Originally Posted by Stereojeff
Let's get away from opinion on the R-972 and get to some facts.
1. It received glowing reviews and purchase recommendations from virtually every test reviewer including: Kal Rubinson in Stereophile
(it was also one of the few and perhaps the only AVR to receive a Stereophile Class rating), Danny Kumin in Sound and Vision
, Mark Fleischmann in Home Theater
, and at least three more.
2. It is the only consumer product with the Trinnov Optimizer. Trinnov is a 3-dimensional room correction system developed for recording studios and the dubbing stage. It is so powerful that it is used at Fox in Culver City to verify that DVD and Blu-ray soundtracks sound exactly like the the original version recorded on the dubbing stage. When the R-972 was introduced the stand-alone Trinnov processor was over $10k.
3. David Rich, a classical music lover and PhD electrical engineering professor, wrote a detailed review that ran in Secrets of Home Theater and High Fidelity
that compared the EQ results against the professional standards. Dr. Rich is a Trinnov and R-972 fan.
4. There were initial problems with the R-972. The unit clicked when changing modes and the video scaling distorted the perspective. All such issues were resolved.
5. I have used the R-972 in my family home theater since it was introduced. It works 100% of the time in a complex system: HTPC, Blu-ray player, Dish DVR running HDMI to a Monoprice splitter and ultimately to an Electrohome 8111 projector and a local 32" LCD.
6. There is one issue that remains. When a source is changed, the picture appears 5 seconds before the sound can be heard.
7. My wife uses the system daily without complaint.
If you have an opportunity to try the R-972, I heartily recommend it. It still produced the most sublime audio available today for less than multiple thousands of dollars.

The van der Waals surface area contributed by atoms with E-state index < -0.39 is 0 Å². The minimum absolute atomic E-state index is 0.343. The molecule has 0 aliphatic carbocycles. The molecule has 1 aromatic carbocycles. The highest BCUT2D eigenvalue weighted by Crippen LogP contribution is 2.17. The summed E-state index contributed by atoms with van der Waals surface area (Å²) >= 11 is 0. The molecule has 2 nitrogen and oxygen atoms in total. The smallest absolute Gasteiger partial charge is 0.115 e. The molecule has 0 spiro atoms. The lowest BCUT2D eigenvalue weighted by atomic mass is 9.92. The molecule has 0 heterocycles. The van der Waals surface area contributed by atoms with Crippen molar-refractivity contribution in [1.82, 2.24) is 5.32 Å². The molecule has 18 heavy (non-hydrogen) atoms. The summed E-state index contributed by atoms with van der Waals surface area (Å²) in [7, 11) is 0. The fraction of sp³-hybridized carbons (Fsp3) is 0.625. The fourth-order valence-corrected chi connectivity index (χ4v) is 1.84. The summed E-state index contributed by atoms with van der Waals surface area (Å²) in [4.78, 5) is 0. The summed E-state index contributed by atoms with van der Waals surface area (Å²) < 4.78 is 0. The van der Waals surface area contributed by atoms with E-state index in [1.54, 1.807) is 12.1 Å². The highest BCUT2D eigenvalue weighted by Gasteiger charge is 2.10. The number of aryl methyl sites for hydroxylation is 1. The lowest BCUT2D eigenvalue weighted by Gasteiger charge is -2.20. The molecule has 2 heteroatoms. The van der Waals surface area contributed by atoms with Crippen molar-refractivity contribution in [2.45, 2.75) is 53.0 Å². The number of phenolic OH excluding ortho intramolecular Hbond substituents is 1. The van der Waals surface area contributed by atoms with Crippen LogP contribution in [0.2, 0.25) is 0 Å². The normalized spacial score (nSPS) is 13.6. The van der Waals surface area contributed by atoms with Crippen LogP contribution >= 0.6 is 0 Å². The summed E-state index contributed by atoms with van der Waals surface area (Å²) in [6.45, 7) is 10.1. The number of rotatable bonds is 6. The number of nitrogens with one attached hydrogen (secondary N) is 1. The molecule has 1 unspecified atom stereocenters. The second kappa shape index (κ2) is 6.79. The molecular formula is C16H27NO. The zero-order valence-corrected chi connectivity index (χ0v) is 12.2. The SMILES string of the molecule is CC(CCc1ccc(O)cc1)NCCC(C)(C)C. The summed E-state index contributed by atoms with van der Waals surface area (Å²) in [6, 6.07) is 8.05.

You had me nodding in agreement until the first "I have used" statement came up - and then it just became a purchase-defense post. I don't think anyone is trying to rain on your parade here. Or attack you.
The R-972 performed fairly poorly for Home Theater, at least the amplifier sections:http://www.hometheater.com/content/s...-labs-measures
The video processor is good, but it isn't alone in that ability, and Sherwood's customer service is probably the benchmark by which all other failures of end-user support can be judged.
No, it isn't a terrible product, and it would probably be suitable in a lot of environments; better and more available products exist for the same money, and many of them come from dealers and OEMs that will actually stand behind the purchase. That's a big consideration.
Regarding Trinnov - just like Audyssey it has its share of followers; and it has its own technical limitations just as all Room EQ suites do. It will not fix bad speakers or a bad room. From the data I've seen, it should be powerful, but Audessey MultiEQ XT32, ARC, and the higher-tier versions of YPAO should be just as powerful. Some scenarios allow more customization. There is also the
Take a look at the Integra DTR-50.2 (which should correspond with the TX-NR3008); it costs less, produces triple the power (and can come closer to meeting its guaranteed specs), and has an equally competent video processor:http://www.hometheater.com/content/i...02-av-receiver
It also holds HDMI 1.4a and DSX over the Sherwood (among other features).
The SR7005 sits above that; it's Audyssey Installer Ready, and has similarly competent features (including DSX and HDMI 1.4a), on top of more inputs over the Sherwood. It's not a tough choice; yes, the Sherwood is "good" - it's also "old," and for the money there exists "better."